A new round of tax increases is encouraging more Massachusetts residents to shop in New Hampshire.
It’s also pleasing store owners along the border in the Granite State.
“I don’t understand it. They hit the tobacco and they hit the gasoline,” William MacCord of Methuen said while parked outside Stateline Paysaver yesterday on Route 28 in Salem.
The Massachusetts’ cigarette tax is going up $1 from $2.51 to $3.51 a pack Thursday. New Hampshire’s cigarette tax also is going up, but only a dime from $1.68 to $1.78.
Massachusetts also is boosting its gas tax from 21 to 24 cents a gallon. New Hampshire is holding the line at 18 cents.
“We’re in a border town, so you can just jump over and we do that every day,” MacCord said. “The reason I come to New Hampshire to shop is the taxes.”
Pat Smith of Methuen also was shopping yesterday at Stateline Paysaver.
“The only time I don’t come here is on Saturday and Sunday, when the traffic is horrible,” Smith said. “I think the taxes push people over the border more and more.”
Curt Gracie of Salem, a carpenter, said it costs him about $12 more to fill up his pickup in Massachusetts because of taxes, so he tries to avoid doing so.
“It makes a big difference,” Gracie said.
Marie Thibodeau of Methuen crosses the border to shop, too.
“It’s a lot cheaper,” Thibodeau said of her decision to shop at Paysaver in New Hampshire. “It makes me cringe whenever the taxes go up. It makes me want to move.”
Shoppers said it makes a difference.
“I definitely come to New Hampshire for cigarettes,” Jane Potvin of Everett said as she shopped at Paysaver.
Potvin said she dislikes the difference in taxes that she said forces her to come to New Hampshire.
“I don’t think it’s fair,” said said.
The owner of the First Store in New Hampshire, across busy Route 28 in Salem, said more customers are coming in because of the tax increases.
“People like cheaper,” Bob Patel said.
At Discount Stateline next door, owner Kamal Patel, who is no relation, said even though the tax on cigarettes also went up in New Hampshire, shoppers know there’s a savings for them in the Granite State.
“Massachusetts people are going to buy more cigarettes from New Hampshire,” he said.
Cheaper cigarettes bring Haverhill resident Delis Alexandra across the state line, too.
“What are we going to do?” Alexandra said as she shopped at Foods Plus Discount in Plaistow. “You want the key to my safebox? Let’s spare ourselves the middle people and the paperwork.”
Alexandra said she comes to New Hampshire for the tax savings.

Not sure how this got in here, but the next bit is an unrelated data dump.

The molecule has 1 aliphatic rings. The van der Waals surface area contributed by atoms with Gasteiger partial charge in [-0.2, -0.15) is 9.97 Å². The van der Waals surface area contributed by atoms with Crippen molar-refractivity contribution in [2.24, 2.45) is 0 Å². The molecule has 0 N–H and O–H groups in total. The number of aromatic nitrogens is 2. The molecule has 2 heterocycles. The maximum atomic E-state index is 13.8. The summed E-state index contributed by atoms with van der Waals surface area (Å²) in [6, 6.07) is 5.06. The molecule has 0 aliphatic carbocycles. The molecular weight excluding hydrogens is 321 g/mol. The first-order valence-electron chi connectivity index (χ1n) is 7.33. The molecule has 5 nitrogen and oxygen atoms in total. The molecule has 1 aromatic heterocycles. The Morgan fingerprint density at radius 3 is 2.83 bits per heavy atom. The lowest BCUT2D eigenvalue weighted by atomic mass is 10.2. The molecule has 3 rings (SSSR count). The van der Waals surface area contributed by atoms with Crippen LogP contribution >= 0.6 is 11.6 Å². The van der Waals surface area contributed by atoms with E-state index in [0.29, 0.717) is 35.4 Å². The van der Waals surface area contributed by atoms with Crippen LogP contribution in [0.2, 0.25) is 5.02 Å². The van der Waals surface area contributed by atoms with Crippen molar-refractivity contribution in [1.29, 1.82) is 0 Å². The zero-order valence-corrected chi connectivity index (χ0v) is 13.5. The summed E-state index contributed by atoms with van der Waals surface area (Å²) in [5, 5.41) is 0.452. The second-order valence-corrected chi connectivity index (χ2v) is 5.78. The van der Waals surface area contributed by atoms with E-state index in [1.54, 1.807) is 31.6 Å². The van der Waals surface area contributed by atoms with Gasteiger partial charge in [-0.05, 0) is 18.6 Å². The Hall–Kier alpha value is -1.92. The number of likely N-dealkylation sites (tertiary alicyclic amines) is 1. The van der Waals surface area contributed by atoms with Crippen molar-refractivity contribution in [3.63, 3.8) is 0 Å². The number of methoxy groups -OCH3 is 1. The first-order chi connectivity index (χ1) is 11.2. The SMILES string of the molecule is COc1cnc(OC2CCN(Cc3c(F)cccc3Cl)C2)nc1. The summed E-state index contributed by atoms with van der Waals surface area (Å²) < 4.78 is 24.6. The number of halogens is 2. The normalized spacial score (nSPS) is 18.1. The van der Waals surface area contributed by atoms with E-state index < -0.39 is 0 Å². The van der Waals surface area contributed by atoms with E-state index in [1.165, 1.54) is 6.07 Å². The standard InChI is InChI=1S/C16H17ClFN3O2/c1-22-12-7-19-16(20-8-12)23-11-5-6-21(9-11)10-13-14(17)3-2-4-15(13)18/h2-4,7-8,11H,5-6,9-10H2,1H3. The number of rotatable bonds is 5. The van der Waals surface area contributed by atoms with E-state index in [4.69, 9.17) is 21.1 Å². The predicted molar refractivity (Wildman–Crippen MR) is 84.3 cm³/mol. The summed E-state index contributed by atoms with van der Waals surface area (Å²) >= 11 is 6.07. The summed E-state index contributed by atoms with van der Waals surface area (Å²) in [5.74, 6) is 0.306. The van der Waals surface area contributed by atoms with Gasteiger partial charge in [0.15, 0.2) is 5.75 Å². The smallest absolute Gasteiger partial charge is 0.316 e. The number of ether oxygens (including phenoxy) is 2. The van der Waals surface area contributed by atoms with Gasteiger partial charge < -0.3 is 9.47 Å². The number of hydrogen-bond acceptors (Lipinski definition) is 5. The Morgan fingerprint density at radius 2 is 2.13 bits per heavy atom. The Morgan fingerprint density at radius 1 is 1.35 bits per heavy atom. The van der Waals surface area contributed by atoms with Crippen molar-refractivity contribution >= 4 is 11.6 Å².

She estimates she saves $240 a year on cigarette purchases in New Hampshire because of the tax difference.
“That’s a lot,” she said.
Katie Murphy of Hampstead, also shopping at Foods Plus, said her Massachusetts friends have shopping plans that don’t include their home state.
“They say they’re going to see me in New Hampshire,” Murphy said.
Jeff Garvey of Haverhill said he comes to New Hampshire to shop every day to save on taxes.
“I just don’t know what it’s going for,” Garvey said of his taxes back home in Massachusetts.
While Foods Plus owner Norm Dalphond feels their pain, it works to his advantage.
“It’s unfortunate they have to go up at all,” Dalphond said. “We’ve been hearing about this the last two weeks. Their reaction was they are coming here.”
For businesses in New Hampshire, this is a good thing.
“We think it’s great,” Dalphond said.
But he worries about the impact on consumers.
“They always seem to pick on the same people,” he said. “Truthfully, do you wonder where the end is? What if cigarettes go away? How is anybody going to balance their budget?”
Gov. Maggie Hassan understands the “New Hampshire Advantage” includes a low-tax environment, as well as a high quality of life and an educated workforce, spokesman Mark Goldberg said.
“We more than welcome any economic boost from the people of Massachusetts,” Goldberg said.
As neighboring states choose higher taxes, that sends business to New Hampshire, according to Greg Moore, state director for Americans for Prosperity-New Hampshire.
“It’s no surprise that Massachusetts residents are voting with their feet against higher taxes on gas and tobacco,” Moore said. “States operate in a competitive environment, so smart consumers will shop around for the best deal and that’s exactly what’s happening.”